About a year ago, I was talking with a friend about the state of Mormon history. He mentioned that he felt that one of the problems with Mormon history was that so many historians emphasized nineteenth century Mormonism, with a particular emphasis upon the Joseph Smith years. He then told me that he thought that the future of Mormon history would be in the field of twentieth century Mormon history.
In theory I agree with my friend’s assessment of the situation. It is clear that the number works on Joseph Smith, Brigham Young, and the early years of the Church far outweigh the number of books on twentieth century Church leaders and history. Although books like Alexander’s Mormonism in Transition, Prince’s biography on David O. McKay, and Kimball’s biography on the Spencer W. Kimball Presidency years do much to enhance our understanding of twentieth century Mormon history, they are too few and far between. As a simple matter of historiography, the niche in Mormon history appears to be firmly settled in the twentieth century. However, I’m not that this is a practical possibility, at least for the present.
There are several reasons for my pessimistic outlook.
First, without access to the journals and papers of important leaders like Heber J. Grant and Spencer W. Kimball, as well as the minutes of some of the organizations, our understanding of Church history during these years will remain quite limited. As a matter of personal opinion, I understand and agree with the restrictions imposed on many of these items. I’m not one to argue that the Church Archives is involved in some sort of conspiracy against historians. On the contrary, I have found the archivists and librarians to be most helpful, securing access for me wherever possible. I merely suggest my hope that in the coming years, some of the restrictions will lessen on important sources, at least those which are over 70 years old.
Second, it seems that within the Church we often have an easier time dealing with human imperfections that are further removed from our own time. The closer we get to the present, the more nervous we seem to become. I think that this is particularly true in light of the changes that Mormonism underwent around the turn-of-the-century. Peculiarities in nineteenth century Mormonism can be easily brushed aside with the thought, “Look how much further advanced we are than them.” But if we are to benefit from our history, we must be willing to see the imperfections and mistakes in which we may personally have played a role.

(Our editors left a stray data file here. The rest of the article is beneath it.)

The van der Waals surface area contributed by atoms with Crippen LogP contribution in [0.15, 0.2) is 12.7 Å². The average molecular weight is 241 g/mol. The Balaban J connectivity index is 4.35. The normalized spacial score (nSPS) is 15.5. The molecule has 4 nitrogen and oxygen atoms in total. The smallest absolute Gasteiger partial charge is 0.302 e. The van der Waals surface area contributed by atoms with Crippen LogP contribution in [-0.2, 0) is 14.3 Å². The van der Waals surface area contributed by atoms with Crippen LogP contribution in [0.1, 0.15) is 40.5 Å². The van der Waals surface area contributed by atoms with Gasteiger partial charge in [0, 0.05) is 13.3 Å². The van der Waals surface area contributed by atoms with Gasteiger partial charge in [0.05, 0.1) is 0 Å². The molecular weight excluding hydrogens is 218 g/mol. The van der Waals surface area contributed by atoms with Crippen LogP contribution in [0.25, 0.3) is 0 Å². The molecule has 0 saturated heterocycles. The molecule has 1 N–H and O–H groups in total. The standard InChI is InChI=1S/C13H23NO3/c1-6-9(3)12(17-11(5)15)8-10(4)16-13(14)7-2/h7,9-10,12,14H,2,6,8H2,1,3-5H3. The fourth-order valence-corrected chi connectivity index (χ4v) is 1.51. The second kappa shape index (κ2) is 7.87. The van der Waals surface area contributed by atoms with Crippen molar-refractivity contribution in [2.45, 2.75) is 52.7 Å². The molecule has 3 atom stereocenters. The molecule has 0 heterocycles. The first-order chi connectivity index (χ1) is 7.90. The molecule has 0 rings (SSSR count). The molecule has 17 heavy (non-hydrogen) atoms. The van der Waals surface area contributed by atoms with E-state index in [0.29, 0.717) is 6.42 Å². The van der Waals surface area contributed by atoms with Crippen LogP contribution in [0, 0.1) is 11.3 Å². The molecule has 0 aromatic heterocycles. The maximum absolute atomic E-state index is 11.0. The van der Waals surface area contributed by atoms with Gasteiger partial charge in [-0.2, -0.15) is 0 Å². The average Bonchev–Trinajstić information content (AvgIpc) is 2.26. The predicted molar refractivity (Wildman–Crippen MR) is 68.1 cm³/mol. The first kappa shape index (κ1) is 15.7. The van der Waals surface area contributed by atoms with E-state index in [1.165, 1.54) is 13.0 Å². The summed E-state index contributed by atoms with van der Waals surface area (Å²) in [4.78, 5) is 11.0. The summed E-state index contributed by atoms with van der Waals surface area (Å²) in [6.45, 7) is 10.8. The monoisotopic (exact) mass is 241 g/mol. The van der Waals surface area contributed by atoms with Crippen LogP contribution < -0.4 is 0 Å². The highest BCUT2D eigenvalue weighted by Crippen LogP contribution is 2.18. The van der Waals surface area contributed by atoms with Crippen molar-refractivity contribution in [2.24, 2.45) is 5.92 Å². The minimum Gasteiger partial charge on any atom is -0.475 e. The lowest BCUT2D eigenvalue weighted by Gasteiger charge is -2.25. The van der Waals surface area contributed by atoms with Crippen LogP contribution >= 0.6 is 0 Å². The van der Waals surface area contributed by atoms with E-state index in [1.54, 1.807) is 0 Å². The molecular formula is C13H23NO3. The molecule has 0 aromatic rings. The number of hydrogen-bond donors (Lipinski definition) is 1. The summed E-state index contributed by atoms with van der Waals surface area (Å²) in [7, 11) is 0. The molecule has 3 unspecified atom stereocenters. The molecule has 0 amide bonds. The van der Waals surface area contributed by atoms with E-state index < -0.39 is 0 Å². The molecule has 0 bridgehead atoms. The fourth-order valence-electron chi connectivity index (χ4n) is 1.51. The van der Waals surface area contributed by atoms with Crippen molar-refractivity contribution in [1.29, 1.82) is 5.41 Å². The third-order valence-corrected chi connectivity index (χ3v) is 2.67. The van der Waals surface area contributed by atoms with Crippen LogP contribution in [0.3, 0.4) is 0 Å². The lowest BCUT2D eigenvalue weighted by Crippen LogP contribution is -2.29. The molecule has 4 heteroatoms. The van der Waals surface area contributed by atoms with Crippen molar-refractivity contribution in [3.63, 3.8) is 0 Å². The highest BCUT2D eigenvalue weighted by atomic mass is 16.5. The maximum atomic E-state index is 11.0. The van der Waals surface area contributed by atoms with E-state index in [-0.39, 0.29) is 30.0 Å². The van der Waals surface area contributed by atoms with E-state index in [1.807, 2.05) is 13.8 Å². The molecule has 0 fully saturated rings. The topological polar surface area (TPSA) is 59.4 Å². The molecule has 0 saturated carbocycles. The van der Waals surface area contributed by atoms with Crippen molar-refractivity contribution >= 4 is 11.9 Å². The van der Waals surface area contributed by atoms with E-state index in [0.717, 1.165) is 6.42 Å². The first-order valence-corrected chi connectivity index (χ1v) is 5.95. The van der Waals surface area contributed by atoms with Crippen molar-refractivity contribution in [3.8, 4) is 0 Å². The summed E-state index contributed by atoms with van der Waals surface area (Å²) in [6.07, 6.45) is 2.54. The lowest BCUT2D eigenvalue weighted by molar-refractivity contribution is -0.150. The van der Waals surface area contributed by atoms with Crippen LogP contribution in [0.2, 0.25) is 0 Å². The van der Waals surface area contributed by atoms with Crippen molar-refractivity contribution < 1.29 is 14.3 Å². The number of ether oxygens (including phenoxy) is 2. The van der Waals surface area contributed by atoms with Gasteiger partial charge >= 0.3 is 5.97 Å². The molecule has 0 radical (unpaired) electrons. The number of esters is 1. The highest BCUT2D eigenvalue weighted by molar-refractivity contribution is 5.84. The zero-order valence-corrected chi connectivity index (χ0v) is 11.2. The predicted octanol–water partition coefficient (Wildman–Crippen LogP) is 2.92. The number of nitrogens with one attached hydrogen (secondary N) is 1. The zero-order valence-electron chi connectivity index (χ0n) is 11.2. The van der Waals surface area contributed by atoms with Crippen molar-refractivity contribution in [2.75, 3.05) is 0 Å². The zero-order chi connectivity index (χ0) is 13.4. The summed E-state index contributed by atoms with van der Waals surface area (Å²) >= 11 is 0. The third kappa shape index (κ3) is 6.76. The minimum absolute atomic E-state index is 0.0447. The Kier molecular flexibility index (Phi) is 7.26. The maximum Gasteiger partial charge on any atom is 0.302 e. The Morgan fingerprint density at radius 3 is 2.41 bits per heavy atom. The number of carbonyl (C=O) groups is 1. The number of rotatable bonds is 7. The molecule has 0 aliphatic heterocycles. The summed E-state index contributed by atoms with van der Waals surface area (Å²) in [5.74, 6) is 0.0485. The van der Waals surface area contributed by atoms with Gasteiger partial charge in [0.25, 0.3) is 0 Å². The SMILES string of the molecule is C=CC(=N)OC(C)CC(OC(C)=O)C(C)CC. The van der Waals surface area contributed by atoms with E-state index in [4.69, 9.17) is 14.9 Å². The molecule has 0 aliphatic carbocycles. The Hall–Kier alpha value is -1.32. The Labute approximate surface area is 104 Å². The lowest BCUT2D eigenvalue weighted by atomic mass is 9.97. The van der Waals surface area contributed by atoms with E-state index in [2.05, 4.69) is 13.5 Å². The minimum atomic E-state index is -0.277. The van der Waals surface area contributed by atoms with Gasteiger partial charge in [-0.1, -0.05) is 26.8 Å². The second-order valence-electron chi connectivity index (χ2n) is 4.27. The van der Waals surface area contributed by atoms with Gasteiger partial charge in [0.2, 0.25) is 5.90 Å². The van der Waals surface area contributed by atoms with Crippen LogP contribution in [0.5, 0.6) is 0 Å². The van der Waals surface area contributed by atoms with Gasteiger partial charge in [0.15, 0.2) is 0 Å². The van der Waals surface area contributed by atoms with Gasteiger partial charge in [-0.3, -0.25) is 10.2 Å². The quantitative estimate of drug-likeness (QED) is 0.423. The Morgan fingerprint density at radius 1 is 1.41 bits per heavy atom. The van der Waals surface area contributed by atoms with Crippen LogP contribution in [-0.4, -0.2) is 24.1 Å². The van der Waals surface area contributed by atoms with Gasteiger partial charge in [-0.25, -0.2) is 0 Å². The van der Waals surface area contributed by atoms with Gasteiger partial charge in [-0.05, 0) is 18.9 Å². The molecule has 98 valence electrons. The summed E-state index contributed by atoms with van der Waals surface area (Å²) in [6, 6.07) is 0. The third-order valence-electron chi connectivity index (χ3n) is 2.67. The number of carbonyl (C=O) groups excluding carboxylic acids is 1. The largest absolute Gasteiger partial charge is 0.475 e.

Finally, while I would not say that this is an appropriate reason for many aspects of the history, some parts of twentieth century Mormonism are simply still too recent to adequately assess. However, I believe we must take a page from our own past when it comes to recent events. Joseph Smith did not feel that 1832 or 1838 were too recent to record his recollections of and thoughts about the significance of key events in his life. B.H. Roberts did not believe that the 1910s were too recent to write an interpretive history of Mormonism, even up to his present.
I have discovered a good example of the dangers of waiting to record our history as I have researched the Church’s Religion Class program, which was an auxiliary program from 1890 to 1930. Materials on this program are scarce, and recollections by those who were students in it are even harder to find. Tragically, most of those who were beneficiaries of the classes have long since died, with the only remaining participants being in their 90s. Those who might have been a rich source of knowledge about this program have taken their experiences and recollections with them and are no longer able to share them with us.
While there are reasons to be pessimistic about the possibilities of twentieth century Mormonism, I believe that we must make an effort to expand the history of Mormonism beyond just Joseph and Brigham. It is a niche that needs to be filled and we as a Church have a mandate to fill it. As far as I know, the commandment given to John Whitmer never read “It is expedient in me that my servant John should write and keep a regular history until the twentieth century.” (D&C 47:1).